Los Angeles Music Review: 200 MOTELS (LA Phil at Walt Disney Concert Hall)

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by Jesse David Corti on November 3, 2013

in Theater-Los Angeles


Any live performance of 200 Motels is bound to bear a degree of disappointment since its mastermind, Frank Zappa, is not alive to conduct the evening’s program, shred on guitar, or entertain audiences with his fiery passion. Musically more challenging, and arguably more ambitious than the Beatles’ Sgt. Pepper or the Who’s Tommy and thematically more obtuse than Pink Floyd’s The Wall and the Beach Boys’ aborted Smile, Zappa presents a quasi-biographical, prank-documentarian work about the tolls of tour life and the inner goings-on of a band on the brink that presaged The Beatles acidic break-up documentary Let it Be, and the Band’s farewell concert film, The Last Waltz. The original film of 200 Motels is a bizarre, “far-fuckin’-out” trip which slides inside the very fabric of Zappa’s band, The Mothers of Invention. It utilized both rock and orchestral music with a weary wonkiness to epitomize the wear and tear of the continual bus-and-truck tours full of drugs, groupies, egos, and oh yeah, music and performing.

Frank Zappa

Esa Pekka-Salonen and the LA Phil attempted the herculean task of bringing quirky grandeur to this dense work that owes as much to Chuck Berry and Hank Williams as it does to John Cage and Igor Stravinsky (the work was first performed in May 1970, with the LA Phil conducted by Zubin Mehta). And in spite of the film’s 98-minute runtime, this concert flirted with 110 minutes; incorporating sketches and passages with which Zappa—along with whichever group of MOTHERS he was touring – continually tinkered.

Esa-Pekka Salonen

While one can appreciate the high-strung tenuous dissonance juxtaposed with playful sprechgesang and operatic soprano passages, the concert felt bizarrely un-hip in its handling of the eclectic material. Breaking boundaries and establishing new normal practices is par for the course when it comes to the LA Phil and Salonen. However, here I felt shortchanged by the censorship (the excision) of “pop-ier” songs (notably “Lonesome Burt” and “Mystery Roach”) in this sprawling work.

insideOUT - Walt Disney Concert Hall 10th Anniversary Celebration - POSTER

Sure, under James Darrah’s direction, there were phallus flashlights, dirt dumped onstage, and different members of the 115 piece orchestra and Los Angeles Master Chorale occasionally interacting and engaging the audience directly—all these boundaries can be broken, but God forbid they include rock ‘n roll or <gasp> country. For a man who fought vehemently against censorship of music (and censorship in general), it’s unsettlingly ironic and warped how his work is being celebrated in honor of Disney Hall’s 10th anniversary and yet it is musically circumcised.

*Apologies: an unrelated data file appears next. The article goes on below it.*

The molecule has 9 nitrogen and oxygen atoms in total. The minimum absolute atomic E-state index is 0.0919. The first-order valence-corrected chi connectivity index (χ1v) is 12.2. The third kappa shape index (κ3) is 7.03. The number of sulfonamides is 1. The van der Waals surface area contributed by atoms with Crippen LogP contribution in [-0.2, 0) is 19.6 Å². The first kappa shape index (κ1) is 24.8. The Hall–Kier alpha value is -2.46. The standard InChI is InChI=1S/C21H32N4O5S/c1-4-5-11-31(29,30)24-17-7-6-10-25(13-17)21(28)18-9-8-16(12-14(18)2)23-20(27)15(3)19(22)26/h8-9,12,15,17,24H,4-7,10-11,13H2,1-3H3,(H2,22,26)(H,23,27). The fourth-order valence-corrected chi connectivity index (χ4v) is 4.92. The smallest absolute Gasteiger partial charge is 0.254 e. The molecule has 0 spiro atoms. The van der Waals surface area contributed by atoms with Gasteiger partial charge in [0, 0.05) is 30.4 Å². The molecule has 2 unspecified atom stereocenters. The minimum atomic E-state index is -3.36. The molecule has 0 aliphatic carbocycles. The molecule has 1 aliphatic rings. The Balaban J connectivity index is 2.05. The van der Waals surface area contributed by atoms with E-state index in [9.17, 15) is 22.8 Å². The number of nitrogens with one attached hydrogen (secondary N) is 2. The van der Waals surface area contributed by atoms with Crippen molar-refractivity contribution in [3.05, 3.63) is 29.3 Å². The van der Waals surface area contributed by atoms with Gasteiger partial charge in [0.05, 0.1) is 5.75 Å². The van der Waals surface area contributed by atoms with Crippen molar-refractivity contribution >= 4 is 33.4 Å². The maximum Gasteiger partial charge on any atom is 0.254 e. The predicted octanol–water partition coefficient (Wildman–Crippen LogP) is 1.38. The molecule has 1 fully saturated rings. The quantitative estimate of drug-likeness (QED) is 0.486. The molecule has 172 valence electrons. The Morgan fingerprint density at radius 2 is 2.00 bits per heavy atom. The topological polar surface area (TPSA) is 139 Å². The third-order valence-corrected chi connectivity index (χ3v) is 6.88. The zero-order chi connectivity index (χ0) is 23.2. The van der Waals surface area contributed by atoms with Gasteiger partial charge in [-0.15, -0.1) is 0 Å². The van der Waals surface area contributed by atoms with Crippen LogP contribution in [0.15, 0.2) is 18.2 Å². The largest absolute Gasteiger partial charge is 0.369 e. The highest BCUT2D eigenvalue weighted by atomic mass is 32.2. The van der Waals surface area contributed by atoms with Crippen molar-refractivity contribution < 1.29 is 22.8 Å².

Los Angeles Master Chorale

Why is total respect paid to Cage for “4:38” but not granted to Zappa for “Mystery Roach”? This sort of sidestepping reduced the widely unaware audience of Zappa’s most pervading quality which distinguished him from his contemporaries:  his dexterous, sophisticated mastery of all styles and genres. Zappa wrote, produced, and performed music that could jolt your soul like Zeppelin; tickle your funny-bone with a song as deceptively complex as a Gilbert and Sullivan tune; and simmer your senses in a sound bath comparable to the best program music of classical, neo-classical, and avant-garde composers. This is a man you can point to as having influenced Trey Parker and Matt Stone (South Park, Book of Mormon), Weird Al Yankovic, The Flaming Lips, George Winston, Thomas Ulrich, Paul McCartney, and many others across different genres and styles of music.


LA Phil performed all the dissonant, Varèse-inspired textures with sublime precision, and the Brechtian-influenced music-hall sounds ambled about in a manner that was delightfully bonkers. But I felt as if the LA Phil was patting itself on the back for both its congruity and coagulated sound as a fearsome 115 member orchestra, spending too much time delivering all of the dissonance and none of the rock. It may have generated more hoots and hollers out of the audience, but it seemed that Salonen and his cohorts felt more comfortable dealing with the peripheral, bizarre aspects of the film’s ideas rather than pulling firmly at the roots of the story’s point: Being over-worked and under-fulfilled can cause you (and others) an ego-trip that reeks of weariness and exhaustion—one which is capable of being a catalyst for self-destruction.

LA PHIL Disney Hall 10th Logo

Instead of a journey through 200 motels across the forty-eight contiguous United States, this performance felt like a trapped existence in one extravagant hotel with 200 rooms so homogenous that it’s difficult to make the distinction between one room and another.

Los Angeles Philharmonic
200 Motels
Esa-Pekka Salonen, conductor
Los Angeles Master Chorale
played on October 23, 2013
for future LA Phil events and tickets, call 323.850.2000
or visit http://www.laphil.com

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